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access_time February 11, 2015 at 11:27 AM in Features by Tyler Colp

Data shows our favorite games are getting shorter


The average length, according to How Long to Beat’s Main Story timings, of the top rated 20 games on Metacritic (excluding endless games and re-releases) in 2014 was 14.7 hours. And for 2013, the average length of the top 20 games was 16.1. It’s not a big decline, but it’s notable.

What could have caused this?

It’s hard to say exactly. Games vary in length depending on several factors, many of which we don’t know and probably will never know. Game companies hire people for this stuff. We have enough information to notice a few shifts between the two years though.

Last year brought some big, long RPGs, like Dragon Age: Inquisition and Divinity: Original Sin, but 2013 had lots of long games in multiple genres, like Animal Crossing: New Leaf, Pokemon X & Y, Grand Theft Auto 5, The Last of Us, and Bioshock: Infinite. It also helps that most of the highest-rated games in 2013 had longer-than-usual single-player content. Plus, 2014 had a lot more independently developed games in the top ranks, and those games are typically shorter than your blockbuster release, which definitely lowers its average.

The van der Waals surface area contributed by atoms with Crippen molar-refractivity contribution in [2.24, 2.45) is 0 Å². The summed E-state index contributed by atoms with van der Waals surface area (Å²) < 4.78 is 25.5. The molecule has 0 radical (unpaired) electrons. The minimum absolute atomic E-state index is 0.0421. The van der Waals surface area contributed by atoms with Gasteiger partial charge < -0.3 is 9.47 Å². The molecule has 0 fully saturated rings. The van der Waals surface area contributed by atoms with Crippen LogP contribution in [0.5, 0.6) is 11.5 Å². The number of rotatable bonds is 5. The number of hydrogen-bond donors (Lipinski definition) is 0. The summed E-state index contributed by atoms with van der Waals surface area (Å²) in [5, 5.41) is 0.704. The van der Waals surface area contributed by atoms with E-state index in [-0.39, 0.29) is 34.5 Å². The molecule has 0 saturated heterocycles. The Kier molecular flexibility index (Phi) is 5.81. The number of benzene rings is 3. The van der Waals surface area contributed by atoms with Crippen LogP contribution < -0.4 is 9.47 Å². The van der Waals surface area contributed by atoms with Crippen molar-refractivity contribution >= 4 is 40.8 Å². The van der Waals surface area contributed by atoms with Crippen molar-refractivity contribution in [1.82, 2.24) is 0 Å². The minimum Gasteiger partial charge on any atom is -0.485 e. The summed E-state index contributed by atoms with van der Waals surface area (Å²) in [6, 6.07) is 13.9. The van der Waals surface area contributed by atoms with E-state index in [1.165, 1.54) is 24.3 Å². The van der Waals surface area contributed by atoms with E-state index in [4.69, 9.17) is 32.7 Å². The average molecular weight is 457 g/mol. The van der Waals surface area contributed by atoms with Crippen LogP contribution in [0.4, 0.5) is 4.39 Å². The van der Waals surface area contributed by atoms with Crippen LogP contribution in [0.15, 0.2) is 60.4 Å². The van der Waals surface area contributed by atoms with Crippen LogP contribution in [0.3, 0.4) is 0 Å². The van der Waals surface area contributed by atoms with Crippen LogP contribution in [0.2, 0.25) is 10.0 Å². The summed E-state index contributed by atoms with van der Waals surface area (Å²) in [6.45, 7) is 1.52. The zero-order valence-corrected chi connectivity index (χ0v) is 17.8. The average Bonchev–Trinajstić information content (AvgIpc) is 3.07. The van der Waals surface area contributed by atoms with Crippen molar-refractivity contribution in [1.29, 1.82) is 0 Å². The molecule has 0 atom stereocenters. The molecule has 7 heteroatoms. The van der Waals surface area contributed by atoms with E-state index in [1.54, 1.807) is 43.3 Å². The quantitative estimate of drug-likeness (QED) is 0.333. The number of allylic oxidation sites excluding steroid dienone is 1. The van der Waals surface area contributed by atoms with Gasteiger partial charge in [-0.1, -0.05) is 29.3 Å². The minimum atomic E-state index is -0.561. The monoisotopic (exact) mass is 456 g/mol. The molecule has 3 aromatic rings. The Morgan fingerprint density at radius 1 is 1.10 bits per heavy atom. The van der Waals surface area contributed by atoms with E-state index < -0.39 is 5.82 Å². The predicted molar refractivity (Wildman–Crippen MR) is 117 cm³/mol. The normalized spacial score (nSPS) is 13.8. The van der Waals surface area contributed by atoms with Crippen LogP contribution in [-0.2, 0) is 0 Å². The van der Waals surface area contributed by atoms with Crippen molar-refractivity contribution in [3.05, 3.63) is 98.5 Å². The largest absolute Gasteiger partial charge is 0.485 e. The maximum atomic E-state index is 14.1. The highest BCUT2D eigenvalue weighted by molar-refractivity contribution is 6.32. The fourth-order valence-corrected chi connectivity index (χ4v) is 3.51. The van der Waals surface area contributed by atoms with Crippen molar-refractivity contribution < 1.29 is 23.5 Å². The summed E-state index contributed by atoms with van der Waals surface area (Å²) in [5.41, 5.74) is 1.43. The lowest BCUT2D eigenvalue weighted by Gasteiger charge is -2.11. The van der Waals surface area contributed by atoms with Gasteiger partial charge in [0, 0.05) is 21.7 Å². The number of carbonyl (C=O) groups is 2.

Other reasons the drop makes sense is the rise in paid DLC that extends the life of games and online multiplayer. This is a trend that’s been going for long enough that we’ve started to see single-player parts of games getting shorter in response. Statistics have shown that very few people finish games, but they will spend hundreds, maybe thousands, of hours playing with friends online. It’s also good to note that we didn’t include endless experiences like Dota 2 and many iOS games in the averages because, well, it wouldn’t make sense to clump them together with traditional start-to-end games like Middle-earth: Shadow of Mordor.

What does and doesn’t this mean?

If anything, these numbers show a growing shift in what games we’re enjoying more, or if you’re cynical, which games critics are enjoying more. We get older and we have less time to play games, so naturally we value shorter games over longer ones. We shouldn’t ignore this, but there’s not enough data to fully understand how much that affects what games get the best reviews for a given year.

It also doesn’t show a end for the debate about whether or not a game’s length factors into how good it is. Sorry.

Dying Light gameplay footage shown.

How’s this year looking?

It’s hard to tell, since we’re so early into 2015, but that doesn’t mean game length isn’t a hot topic.

Dying Light seems like the first game to spark some discussion of how length affects how much we like something. Some critics have complained that the game overstays its welcome, while others love spending hours finishing the side-missions and collecting loot. And more recently, there’s been some confusion about the length of Sony’s big shooter, The Order: 1886, a game that notable doesn’t have multiplayer. The most recent reports put it at around 10 hours, but, as you should know by now, can be wrecked by someone who sprints through the whole thing. If you needed a sign that people deeply care about how long a game is, look no further. The Order isn’t even out yet and people are trying to nail its length down.


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